Proctor : July 2019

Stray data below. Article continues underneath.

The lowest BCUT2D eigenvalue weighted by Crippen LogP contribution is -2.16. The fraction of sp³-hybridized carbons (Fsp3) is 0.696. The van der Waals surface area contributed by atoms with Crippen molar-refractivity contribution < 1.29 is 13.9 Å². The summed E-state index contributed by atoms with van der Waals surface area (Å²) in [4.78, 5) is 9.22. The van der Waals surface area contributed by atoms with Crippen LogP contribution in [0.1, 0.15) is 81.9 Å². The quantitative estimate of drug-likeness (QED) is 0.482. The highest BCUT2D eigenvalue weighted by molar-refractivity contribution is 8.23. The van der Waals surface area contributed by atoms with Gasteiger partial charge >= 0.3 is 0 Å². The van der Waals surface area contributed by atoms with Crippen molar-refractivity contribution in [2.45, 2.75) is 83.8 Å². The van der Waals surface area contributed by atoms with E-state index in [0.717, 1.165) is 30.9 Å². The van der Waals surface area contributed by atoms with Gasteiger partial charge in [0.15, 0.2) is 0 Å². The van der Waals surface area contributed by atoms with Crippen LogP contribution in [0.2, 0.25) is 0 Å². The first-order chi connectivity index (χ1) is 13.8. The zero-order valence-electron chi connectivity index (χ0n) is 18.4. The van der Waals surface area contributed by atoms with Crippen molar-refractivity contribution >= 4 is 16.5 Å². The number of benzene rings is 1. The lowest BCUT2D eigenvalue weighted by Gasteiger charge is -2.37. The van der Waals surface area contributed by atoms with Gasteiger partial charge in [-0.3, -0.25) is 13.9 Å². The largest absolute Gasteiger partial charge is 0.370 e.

35 PROCTOR | July 2019 if we collectively want to identify and narrow the real issues in a case, then we need something simpler to manage the process: a short summary of the issues to be tried. Documents In most substantial civil cases, too many documents are put into a ‘trial bundle’. This comes at a great cost. PD 18/2018 directs parties and practitioners to adopt “a proportionate and efficient approach to the management of both paper and electronic documents at all stages of the litigation”. 2 I emphasise “at all stages of the litigation”, because this is not just a problem about discovery. It is a problem about how parties and courts deal with documents from the time the statement of claim is served through to the last day of trial. PD 18/2018 requires you to confer and agree about a document plan as soon as reasonably possible after a claim is filed. Witnesses and trial plans Ascertaining what potential witnesses will say at trial is less of a priority than it used to be. Because more than 90% of cases settle, many experienced litigators have never seen a trial, or only seen a few, and do not give much thought to who the witnesses will be and how they will perform. Cases are more likely to settle on a fair basis if the parties know that, if it does not, there is a realistic prospect of an early trial. The court can only set down matters for trial if we know how long the trial is going to take. We only know that, if you turn your mind to the real issues that are to be tried, and reach agreement about facts and documents which should not be in contention. The culture of speaking to each other If there is one cultural change that I hope the practice direction achieves, it is to require litigators to confer (in person or by telephone), agree a document plan very early (even before the defence goes in), narrow issues and work out a trial plan. The court expects you as practitioners to confer as early as reasonably possible so as to identify the real issues that remain in dispute. We need you to agree at an early stage that formal proof is not required of facts and documents that should not be in contention. We want you to confer and work out two basic things: 1. What is this case really about? 2. How are we going to resolve it? Those questions require you to address at an early stage: a. the documents that are likely to be critical to the resolution of the case, and a document plan that is practical and proportionate b. the real issues in dispute c. how to minimise the costs of proving facts and documents that should not be in contention d. the witnesses who will really be required if this matter goes to trial, and how long any trial will take. If these matters are addressed, trials will be shorter and costs will be saved. Practitioners acting professionally should be able to agree efficiencies and narrow issues without court intervention. But if you cannot, the Resolution Registrar or a judge will help you to resolve matters, so the real issues can be resolved at a minimum of expense to your clients. That might also make the practice of the law closer to what you imagined it would be. CIVIL LITIGATION Notes 1 Rule 5 of the Uniform Civil Procedure Rules 1999. 2 Supreme Court of Queensland Practice Direction Number 18 of 2018, ‘Efficient Conduct of Civil Litigation’, 5. Justice Peter Applegarth is a justice of the Supreme Court of Queensland in the Trial Division. Julie Ruffin is the Resolution Registrar at the Supreme Court of Queensland. FROM THE RESOLUTION REGISTRAR’S PERSPECTIVE Despite good intentions, it is not always possible for parties to resolve contentious matters quickly and efficiently. PD 18/2018 provides a mechanism whereby parties can confer with a view to removing obstacles to the efficient progress of a matter to trial. To this end, the case conferencing regime has been introduced in the Supreme Court and the role of Resolution Registrar has been created and tasked to oversee the regime. Case conference Matters such as the contents of the trial bundle, or the timing of witnesses at trial, can and should be dealt with in correspondence in the first instance. However, agreeing on these matters can be a logistical nightmare. There are occasions when correspondence is ignored or only addressed shortly before the final hearing. Although it is common to exchange a notice to admit documents and notice to admit facts in the lead-up to trial, it is equally common to respond to these in an automatic way, keeping all facts and documents in issue pending advice from counsel. If the parties are unable to agree on a document management plan, the real issues in dispute, the readiness of a matter for trial or the expected duration of the trial, they may request a case conference before the Resolution Registrar. Parties requesting a conference should contact the Resolution Registrar by email and the conference will be arranged for a mutually convenient time. For regional jurisdictions, the conference can be conducted by Skype or telephone. Conferencing affords a valuable opportunity to sort out facts, issues and documents well before trial. In almost every case conference conducted to the present time, parties have made concessions about facts, issues and documents so that potential problems have been resolved at a much earlier stage. Further, these practical and focused discussions have highlighted those matters not in dispute and at times have led to agreement on major issues or the resolution of the entire claim. Practical aspects A case management conference is relatively informal and is held in a conference room rather than a courtroom. Conference notices are delivered to the parties by email. The duration of the conference varies depending on the complexity of claim, and the parties involved, and takes anywhere between half an hour and two hours. Parties are required to prepare for the conference so that any issues are identified and can be meaningfully discussed. The conference is on an ‘open’ basis but litigants have the opportunity to engage in ‘without prejudice’ discussion if so desired. Directions are put in place at the conference, timetabling the outstanding steps to be completed in the period leading to trial. Such a timetable makes it infinitely easier to efficiently manage a proceeding. Why require a conference? Conferencing provides the opportunity to clear the lines of communication between the parties and discourages an approach that impedes the efficient conduct of litigation. The scale and complexity of the claim dictates the nature of the processes necessary for compliance with the practice direction. At first blush, PD 18/2018 may appear to impose additional procedural steps, but ultimately it does no more than require practitioners to embed good practices in the conduct of every claim.